This application was the perfect use case for going serverless without having to invest a lot of time or money into the architecture.
We justified going down the route of using AWS Lambda with the following criteria:
- Disconnected: Most of the services were connecting to an API that the main application didn't need to connect to.
- Lightweight: The logic inside was lightweight and didn't average more than a few seconds or processing time, even on heavy load.
- Scalable: This was the largest area of concern, with Lambdas our resources scale as we need them to.
- Flexible: We only needed to process data at certain intervals or times of the day, we didn't need a powerful application server running 24/7.
- Cost: We only pay for what we use, in this case our average run time per day was less than 1 minute.
Cloud Watch / SNS:
CloudWatch was utilized for two of the four lambdas to help fire them on a specific interval. Instead of building out a queueing mechanism like we may do with Hangfire in .NET Core, we decided to use CloudWatch events.
Advantages of using CloudWatch over an application-side queue:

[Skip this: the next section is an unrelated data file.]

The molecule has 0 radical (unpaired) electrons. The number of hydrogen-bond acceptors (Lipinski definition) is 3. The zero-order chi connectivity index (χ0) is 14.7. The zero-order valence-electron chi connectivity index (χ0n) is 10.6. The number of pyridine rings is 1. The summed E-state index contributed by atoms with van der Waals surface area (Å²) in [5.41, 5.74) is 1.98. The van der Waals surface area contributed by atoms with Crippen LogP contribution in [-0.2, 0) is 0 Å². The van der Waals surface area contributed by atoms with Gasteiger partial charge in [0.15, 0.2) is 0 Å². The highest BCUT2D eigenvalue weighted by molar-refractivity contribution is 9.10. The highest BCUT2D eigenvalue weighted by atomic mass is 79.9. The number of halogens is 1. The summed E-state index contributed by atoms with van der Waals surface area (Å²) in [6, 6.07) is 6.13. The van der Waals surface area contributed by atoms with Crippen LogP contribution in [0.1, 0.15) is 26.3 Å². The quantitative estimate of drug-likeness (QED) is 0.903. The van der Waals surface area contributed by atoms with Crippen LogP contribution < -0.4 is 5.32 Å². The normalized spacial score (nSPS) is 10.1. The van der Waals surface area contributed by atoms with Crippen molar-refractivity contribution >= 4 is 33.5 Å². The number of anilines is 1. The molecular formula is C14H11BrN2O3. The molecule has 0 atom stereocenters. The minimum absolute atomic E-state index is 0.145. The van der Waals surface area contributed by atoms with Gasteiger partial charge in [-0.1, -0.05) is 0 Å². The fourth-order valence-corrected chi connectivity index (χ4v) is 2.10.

- Less technical debt and maintenance
- If our application server went down, our queue would still be running
- The event mechanism integrates directly as a Lambda trigger
- Intervals can be changed without deploying new code
SNS (Simple Notification Service) was utilized after the CloudWatch triggered Lambas had fired. Part of the logic inside of the CloudWatch fired Lambdas checked to make sure results were returned. If no results were found, we continued to check on an interval until they were. Once the results were identified, we sent an SNS message to a queue. On the other end of the queue were two Lambdas listening for messages, once received they knew they could begin running.
Benefits of using SNS:
- Reliably deliver messages without ties to the application itself
- Easily scales with higher demand
- Keeps messages private through topic-specific channels
One of the more important aspects of deploying applications is how their credentials are stored. You don't want values stored in a version control repository or anywhere that unauthorized users can access them. We used Parameter Store inside of the System Manager to configure different environment variables. Every time a Lambda was fired, we passed through an environment type that told AWS what parameters to use.
AWS automatically injects the CLI profile for other services like SNS and S3.